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Eyes are precious. Keep them healthy by following these simple tips and preventive measures
Eyes are considered to be the mirrors of your soul and you window to the world. Eye care should be an important part of your daily routine as the eye is an extremely delicate organ and any damage may result in permanent loss of sight.
Here are some simple tips to take care of your eyes.
When using computers
When playing sports
Make sure to protect your eyes with appropriate safety gear when playing sports like golf, and squash, in which, there are high chances of eye injury.
When using contact lens
Eye care for children
Even a simple refractive error can make it difficult for a child to read, affecting his studies. In addition, children often are incapable of understanding what the problem is and hence are unable to communicate it to you.
Generally, your child should undergo a vision screening around age three.
Your child’s vision is your responsibility.
Vision problems can present with a variety of symptoms ranging from simple irritation of the eye to decrease/loss of vision. Some common symptoms are:
Itchy, watery eyes
Prolonged itchiness and watering of the eyes are among the more common vision problems. These are due to some type of eye allergies to pollen, pet hair, or some other foreign substance in the environment. The eyes often become red and uncomfortable, though significant vision loss is rare.
Tip: Don’t splash water inside your eyes, as is a habit for some people. This washes away the tear film that is a protective layer and can cause ‘dry eyes’ in the long run.
This is the most common symptom of cataract, wherein the visual image becomes obscured as if seen through a mist. This condition is a result of loss of transparency of the lens with age. Treating cataract is possible in almost all cases via surgery.
Tip: Do not wait for the cataract to mature; visit your eye doctor in the early stage of cataract.
Floaters and flashes
Dark, distinct spots in the vision field caused by the presence of non-transparent substances in the fluid of the eyeball are called floaters.
People who see flashes often describe them as being like an arc of light across the field of vision, or a light bulb going on and off. Floaters and flashes are among the symptoms that arise after retinal detachment, in which the retina peels away from its underlying supports and ceases to function properly. This condition is an emergency and can lead to permanent blindness if not treated immediately.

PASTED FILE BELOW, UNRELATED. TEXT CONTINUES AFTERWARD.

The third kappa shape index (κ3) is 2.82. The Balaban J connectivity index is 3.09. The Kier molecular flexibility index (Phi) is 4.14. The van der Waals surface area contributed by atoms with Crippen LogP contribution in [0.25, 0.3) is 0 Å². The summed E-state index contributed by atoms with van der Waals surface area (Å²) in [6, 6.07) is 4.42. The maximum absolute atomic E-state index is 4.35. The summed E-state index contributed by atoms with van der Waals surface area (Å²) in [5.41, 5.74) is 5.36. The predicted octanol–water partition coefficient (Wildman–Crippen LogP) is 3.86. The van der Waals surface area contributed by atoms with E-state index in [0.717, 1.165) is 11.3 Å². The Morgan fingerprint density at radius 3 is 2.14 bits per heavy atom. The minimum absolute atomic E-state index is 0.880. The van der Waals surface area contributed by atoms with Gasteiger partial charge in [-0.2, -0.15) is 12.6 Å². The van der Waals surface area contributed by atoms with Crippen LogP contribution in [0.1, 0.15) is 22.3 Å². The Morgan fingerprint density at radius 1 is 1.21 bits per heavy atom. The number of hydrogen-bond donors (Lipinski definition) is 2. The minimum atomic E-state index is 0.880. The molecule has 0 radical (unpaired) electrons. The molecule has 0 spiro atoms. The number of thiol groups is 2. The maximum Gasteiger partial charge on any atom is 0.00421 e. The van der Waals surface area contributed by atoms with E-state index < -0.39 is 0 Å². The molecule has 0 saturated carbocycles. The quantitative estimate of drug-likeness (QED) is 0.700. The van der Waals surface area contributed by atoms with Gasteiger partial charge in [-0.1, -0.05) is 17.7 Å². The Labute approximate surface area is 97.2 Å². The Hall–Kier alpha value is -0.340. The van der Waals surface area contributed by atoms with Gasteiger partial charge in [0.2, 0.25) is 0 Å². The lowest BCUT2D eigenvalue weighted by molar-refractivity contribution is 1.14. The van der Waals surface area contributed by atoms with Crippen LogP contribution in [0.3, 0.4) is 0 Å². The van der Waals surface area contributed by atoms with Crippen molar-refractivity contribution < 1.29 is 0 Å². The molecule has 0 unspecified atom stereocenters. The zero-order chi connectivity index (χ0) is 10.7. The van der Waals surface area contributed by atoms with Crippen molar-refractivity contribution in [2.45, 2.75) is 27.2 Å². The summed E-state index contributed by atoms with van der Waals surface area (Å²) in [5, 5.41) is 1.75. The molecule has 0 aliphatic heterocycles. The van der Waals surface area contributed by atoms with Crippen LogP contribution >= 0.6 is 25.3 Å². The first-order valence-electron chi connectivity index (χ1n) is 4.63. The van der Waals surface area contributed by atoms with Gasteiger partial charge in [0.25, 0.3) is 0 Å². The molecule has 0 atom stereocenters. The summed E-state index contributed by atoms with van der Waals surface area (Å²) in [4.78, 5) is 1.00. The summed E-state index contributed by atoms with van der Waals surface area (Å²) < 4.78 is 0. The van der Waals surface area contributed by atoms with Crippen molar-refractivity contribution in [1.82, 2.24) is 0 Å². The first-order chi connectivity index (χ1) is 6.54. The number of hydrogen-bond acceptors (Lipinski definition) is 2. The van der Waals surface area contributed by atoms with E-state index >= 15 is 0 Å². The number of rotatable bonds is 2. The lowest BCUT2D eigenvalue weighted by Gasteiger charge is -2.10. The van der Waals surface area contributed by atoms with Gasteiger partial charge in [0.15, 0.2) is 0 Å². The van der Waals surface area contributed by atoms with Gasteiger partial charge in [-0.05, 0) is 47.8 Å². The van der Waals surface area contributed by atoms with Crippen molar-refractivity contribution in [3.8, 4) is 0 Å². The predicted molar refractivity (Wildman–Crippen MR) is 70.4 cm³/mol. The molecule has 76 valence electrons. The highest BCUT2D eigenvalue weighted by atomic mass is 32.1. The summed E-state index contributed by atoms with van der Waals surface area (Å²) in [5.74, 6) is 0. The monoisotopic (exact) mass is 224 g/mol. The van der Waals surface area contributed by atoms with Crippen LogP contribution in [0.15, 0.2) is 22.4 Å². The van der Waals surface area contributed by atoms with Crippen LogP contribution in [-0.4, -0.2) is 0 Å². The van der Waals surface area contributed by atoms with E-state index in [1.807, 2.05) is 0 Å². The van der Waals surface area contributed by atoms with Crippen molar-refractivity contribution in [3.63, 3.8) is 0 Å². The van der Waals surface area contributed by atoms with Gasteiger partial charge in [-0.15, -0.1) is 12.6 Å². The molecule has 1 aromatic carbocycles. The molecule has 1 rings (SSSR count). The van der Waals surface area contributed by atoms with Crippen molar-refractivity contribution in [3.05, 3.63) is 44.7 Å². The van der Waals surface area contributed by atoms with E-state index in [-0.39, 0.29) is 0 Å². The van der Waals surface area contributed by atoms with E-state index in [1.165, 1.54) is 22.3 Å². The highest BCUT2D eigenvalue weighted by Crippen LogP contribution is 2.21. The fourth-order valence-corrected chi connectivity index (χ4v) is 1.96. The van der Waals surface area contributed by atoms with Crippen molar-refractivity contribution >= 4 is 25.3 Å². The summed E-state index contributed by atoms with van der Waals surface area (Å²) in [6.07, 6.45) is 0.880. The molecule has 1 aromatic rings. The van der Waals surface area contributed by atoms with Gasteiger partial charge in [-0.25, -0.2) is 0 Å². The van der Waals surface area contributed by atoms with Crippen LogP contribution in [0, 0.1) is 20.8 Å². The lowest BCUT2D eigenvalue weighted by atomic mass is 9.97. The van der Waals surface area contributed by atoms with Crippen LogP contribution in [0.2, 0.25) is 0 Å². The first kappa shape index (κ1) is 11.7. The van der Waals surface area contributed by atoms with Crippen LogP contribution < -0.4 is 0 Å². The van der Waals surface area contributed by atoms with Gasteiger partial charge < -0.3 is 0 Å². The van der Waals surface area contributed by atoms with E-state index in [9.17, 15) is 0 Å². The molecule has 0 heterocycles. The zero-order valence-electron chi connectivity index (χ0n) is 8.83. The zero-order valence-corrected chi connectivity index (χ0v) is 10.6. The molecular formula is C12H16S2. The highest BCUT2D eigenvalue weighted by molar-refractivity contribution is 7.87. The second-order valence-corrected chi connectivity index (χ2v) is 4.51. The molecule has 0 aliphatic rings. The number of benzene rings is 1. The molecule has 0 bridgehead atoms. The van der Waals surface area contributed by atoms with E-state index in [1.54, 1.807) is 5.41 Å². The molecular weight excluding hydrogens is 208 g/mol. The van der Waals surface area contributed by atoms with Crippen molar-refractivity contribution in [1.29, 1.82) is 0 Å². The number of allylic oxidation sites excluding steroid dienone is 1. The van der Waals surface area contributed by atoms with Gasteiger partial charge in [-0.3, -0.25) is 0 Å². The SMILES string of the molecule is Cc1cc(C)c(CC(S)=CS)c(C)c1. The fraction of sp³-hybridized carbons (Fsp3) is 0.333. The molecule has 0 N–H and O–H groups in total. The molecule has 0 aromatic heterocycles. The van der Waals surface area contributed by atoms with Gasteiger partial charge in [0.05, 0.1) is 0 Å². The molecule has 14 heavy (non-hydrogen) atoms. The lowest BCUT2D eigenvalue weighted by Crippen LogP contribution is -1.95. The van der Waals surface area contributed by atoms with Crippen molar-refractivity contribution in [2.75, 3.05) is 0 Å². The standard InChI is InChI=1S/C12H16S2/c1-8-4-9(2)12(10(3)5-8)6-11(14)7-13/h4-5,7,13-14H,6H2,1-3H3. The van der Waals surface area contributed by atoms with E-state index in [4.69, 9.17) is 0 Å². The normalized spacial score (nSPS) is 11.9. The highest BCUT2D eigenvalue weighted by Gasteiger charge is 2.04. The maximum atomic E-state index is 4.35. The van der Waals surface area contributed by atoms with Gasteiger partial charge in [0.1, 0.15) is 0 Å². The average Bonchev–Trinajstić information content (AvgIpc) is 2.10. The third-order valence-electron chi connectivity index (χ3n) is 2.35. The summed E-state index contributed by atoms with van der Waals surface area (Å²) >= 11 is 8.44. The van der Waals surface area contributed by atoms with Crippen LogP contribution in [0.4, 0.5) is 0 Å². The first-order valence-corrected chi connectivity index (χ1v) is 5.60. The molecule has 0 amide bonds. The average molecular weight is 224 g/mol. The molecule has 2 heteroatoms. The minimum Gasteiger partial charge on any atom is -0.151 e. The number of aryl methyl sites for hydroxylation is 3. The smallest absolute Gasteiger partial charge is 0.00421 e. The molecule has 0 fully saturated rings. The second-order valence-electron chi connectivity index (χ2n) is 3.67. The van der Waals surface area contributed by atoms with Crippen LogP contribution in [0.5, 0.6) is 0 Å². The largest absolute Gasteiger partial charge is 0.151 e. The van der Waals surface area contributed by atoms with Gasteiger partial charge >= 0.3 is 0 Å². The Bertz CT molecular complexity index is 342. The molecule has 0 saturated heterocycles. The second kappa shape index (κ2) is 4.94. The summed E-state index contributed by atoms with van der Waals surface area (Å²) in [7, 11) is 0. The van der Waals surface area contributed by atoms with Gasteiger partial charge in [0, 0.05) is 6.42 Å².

Loss of peripheral vision
Vision can be divided into two domains—central and peripheral. We use central vision when discerning details of an object’s appearance. It is activated when we focus on something. Our peripheral vision helps us detect motion at the edges of our field of view. Deterioration of the quality of peripheral vision is most commonly associated with glaucoma.
Adults with no signs or risk factors for eye disease should get their eyes checked at the age of 40—the time when early signs of disease and changes in vision may start showing up.
Presbyopia: It affects most people in their 40s. The vision becomes blurry when looking at things up close.
Macular degeneration: Macular degeneration produces a very distinctive pattern of vision loss and distortion. The image at the very centre of the vision becomes blank, and shapes around it appear twisted. The causes of macular degeneration vary, but it can be treated with medication, surgery, and specific treatments.
Glaucoma: An increase in the eye [intra-ocular] pressure is termed as glaucoma. There are many different types of glaucoma and they can damage vision permanently. Because the signs and symptoms are not noticeable in early stages of the disease, check-ups by a specialist are necessary to prevent long-term consequences.
Ophthalmologists are specially trained to provide the full spectrum of eye care, from prescribing glasses and contact lenses to delicate eye surgery.
While not all eye diseases can be prevented, there are simple steps we can take to keep our eyes healthy and reduce vision problems in the future.
With inputs from Dr Ashok Shroff, Medical Retina and Anterior Segment, Dr Anand Shroff, Cataract, LASIK, Glaucoma, Dr Rahul Shroff, Retina and Vitreous and Dr Vishal Shah, Cornea and Anterior Segment from Shroff Eye.
This was first published in the June 2009 issue of Complete Wellbeing